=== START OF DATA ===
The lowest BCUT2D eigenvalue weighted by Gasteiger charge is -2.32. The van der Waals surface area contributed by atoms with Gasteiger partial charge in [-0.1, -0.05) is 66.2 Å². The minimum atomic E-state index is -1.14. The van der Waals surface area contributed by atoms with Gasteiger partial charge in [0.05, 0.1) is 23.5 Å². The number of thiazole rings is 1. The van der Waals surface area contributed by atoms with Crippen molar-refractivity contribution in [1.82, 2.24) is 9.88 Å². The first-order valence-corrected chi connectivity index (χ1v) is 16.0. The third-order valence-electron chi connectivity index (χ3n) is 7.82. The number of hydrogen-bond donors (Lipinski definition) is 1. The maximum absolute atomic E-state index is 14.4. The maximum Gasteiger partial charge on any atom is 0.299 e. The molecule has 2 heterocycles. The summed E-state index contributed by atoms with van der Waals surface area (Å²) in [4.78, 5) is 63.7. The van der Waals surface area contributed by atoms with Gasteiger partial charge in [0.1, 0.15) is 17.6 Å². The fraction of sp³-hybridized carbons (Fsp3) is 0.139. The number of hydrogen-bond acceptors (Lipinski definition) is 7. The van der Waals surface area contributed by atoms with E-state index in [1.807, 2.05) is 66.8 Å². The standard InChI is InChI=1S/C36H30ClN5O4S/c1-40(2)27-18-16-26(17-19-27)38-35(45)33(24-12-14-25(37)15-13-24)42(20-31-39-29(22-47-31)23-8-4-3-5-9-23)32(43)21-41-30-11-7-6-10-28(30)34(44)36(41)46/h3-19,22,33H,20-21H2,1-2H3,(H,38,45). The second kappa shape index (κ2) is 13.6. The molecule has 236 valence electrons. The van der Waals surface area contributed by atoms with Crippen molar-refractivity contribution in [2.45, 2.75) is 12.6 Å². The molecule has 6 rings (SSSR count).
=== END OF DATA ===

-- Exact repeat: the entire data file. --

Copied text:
The lowest BCUT2D eigenvalue weighted by Gasteiger charge is -2.32. The van der Waals surface area contributed by atoms with Gasteiger partial charge in [-0.1, -0.05) is 66.2 Å². The minimum atomic E-state index is -1.14. The van der Waals surface area contributed by atoms with Gasteiger partial charge in [0.05, 0.1) is 23.5 Å². The number of thiazole rings is 1. The van der Waals surface area contributed by atoms with Crippen molar-refractivity contribution in [1.82, 2.24) is 9.88 Å². The first-order valence-corrected chi connectivity index (χ1v) is 16.0. The third-order valence-electron chi connectivity index (χ3n) is 7.82. The number of hydrogen-bond donors (Lipinski definition) is 1. The maximum absolute atomic E-state index is 14.4. The maximum Gasteiger partial charge on any atom is 0.299 e. The molecule has 2 heterocycles. The summed E-state index contributed by atoms with van der Waals surface area (Å²) in [4.78, 5) is 63.7. The van der Waals surface area contributed by atoms with Gasteiger partial charge in [0.1, 0.15) is 17.6 Å². The fraction of sp³-hybridized carbons (Fsp3) is 0.139. The number of hydrogen-bond acceptors (Lipinski definition) is 7. The van der Waals surface area contributed by atoms with E-state index in [1.807, 2.05) is 66.8 Å². The standard InChI is InChI=1S/C36H30ClN5O4S/c1-40(2)27-18-16-26(17-19-27)38-35(45)33(24-12-14-25(37)15-13-24)42(20-31-39-29(22-47-31)23-8-4-3-5-9-23)32(43)21-41-30-11-7-6-10-28(30)34(44)36(41)46/h3-19,22,33H,20-21H2,1-2H3,(H,38,45). The second kappa shape index (κ2) is 13.6. The molecule has 236 valence electrons. The van der Waals surface area contributed by atoms with Crippen molar-refractivity contribution in [2.45, 2.75) is 12.6 Å². The molecule has 6 rings (SSSR count).